As for the profit driven nature of traditional medicine in the United States, this is not an entirely bad thing. The free market capitalist system has been shown over centuries and through countless national experiments with socialism to be the best system for prosperity and innovation. Without the continuous feedback to supply and demand the need for medicines and medical care would certainly be either in overabundance and the waste of countless tax dollars or, more likely, in extreme short supply such as in every industrialized country that has socialized medicine. The allowance of capitalism in our medical system has given us a quite delicate balance of supply and demand. We may have slightly too much demand and therefore too much supply to those with money and too little supply due to too little demand with those who lack the resources to afford medical care but this is more a fault of legislative issues and not a direct result of the profit driven nature of our medical system per se. Also, the profit driven capitalist nature of our current medical system allows for the only proven driver of innovation, creative destruction. Without creative destruction as created by the capitalist system there is no way medical care could keep up with the ever changing and developing research and breakthroughs. This is certainly who so many of the world’s medical breakthroughs and innovations are developed here in the United States. However, as I have agued throughout my blog, this needs to be supplemented in areas either by the government or by private business that has a financial interest in decreasing the cost of medical care by researching non-patentable herbal medicines, vitamin supplements, or dietary changes which do not hold enough profit incentive to warrant vast amounts of money being put in to the necessary research.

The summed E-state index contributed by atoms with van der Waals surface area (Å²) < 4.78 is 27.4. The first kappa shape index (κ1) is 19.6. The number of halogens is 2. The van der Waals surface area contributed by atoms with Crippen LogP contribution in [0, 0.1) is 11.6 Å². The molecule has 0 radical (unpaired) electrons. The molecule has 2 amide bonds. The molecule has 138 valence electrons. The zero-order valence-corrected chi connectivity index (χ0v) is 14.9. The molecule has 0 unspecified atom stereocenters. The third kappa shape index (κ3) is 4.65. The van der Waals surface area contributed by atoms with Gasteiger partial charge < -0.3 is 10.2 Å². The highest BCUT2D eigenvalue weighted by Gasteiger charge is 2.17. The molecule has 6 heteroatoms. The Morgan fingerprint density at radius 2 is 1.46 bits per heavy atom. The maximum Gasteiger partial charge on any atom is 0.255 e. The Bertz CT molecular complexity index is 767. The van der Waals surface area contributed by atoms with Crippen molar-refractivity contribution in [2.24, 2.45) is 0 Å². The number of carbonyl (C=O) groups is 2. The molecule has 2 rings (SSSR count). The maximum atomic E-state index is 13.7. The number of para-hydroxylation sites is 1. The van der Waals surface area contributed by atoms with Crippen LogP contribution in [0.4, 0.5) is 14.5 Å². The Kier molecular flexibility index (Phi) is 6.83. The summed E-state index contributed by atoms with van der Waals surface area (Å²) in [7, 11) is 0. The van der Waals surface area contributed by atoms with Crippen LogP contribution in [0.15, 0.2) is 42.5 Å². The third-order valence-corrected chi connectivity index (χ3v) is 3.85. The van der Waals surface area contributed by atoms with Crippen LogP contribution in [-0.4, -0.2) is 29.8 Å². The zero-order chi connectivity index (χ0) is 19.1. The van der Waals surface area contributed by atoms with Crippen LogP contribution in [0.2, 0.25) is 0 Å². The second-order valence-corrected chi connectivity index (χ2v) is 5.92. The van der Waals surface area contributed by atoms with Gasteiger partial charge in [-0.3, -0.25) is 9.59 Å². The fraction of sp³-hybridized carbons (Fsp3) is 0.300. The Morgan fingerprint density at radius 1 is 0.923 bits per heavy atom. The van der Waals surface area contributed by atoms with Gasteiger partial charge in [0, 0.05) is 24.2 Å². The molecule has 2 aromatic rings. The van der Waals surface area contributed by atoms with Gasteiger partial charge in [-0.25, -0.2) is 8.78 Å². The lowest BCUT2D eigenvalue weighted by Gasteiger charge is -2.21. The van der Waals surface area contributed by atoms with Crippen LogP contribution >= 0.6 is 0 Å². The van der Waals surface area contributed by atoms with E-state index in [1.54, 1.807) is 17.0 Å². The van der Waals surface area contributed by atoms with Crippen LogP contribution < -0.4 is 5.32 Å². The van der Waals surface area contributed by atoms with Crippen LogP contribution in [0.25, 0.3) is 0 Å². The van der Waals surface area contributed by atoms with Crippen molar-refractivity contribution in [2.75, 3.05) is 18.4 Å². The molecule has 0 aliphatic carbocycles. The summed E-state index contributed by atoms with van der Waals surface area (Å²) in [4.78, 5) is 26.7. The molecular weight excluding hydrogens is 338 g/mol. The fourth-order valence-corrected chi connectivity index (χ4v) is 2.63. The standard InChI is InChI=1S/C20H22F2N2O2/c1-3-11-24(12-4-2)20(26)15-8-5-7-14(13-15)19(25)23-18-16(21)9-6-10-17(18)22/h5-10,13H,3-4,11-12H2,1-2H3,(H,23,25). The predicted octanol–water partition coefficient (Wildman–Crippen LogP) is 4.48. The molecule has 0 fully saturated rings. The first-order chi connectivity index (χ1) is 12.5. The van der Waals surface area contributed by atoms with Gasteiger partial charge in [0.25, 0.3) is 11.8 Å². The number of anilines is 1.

If we can only we could get the two sides to talk to each other in order to come together at some middle ground. Let natural medicine practitioners teach traditional medicine about true preventative care and treating the underlying causes of disease instead of concentrating on its manifestations and suppressing them. And let traditional medicine teach natural practitioners how to approach acute illness and see where herbs and supplements may fit in to the goals of acute care management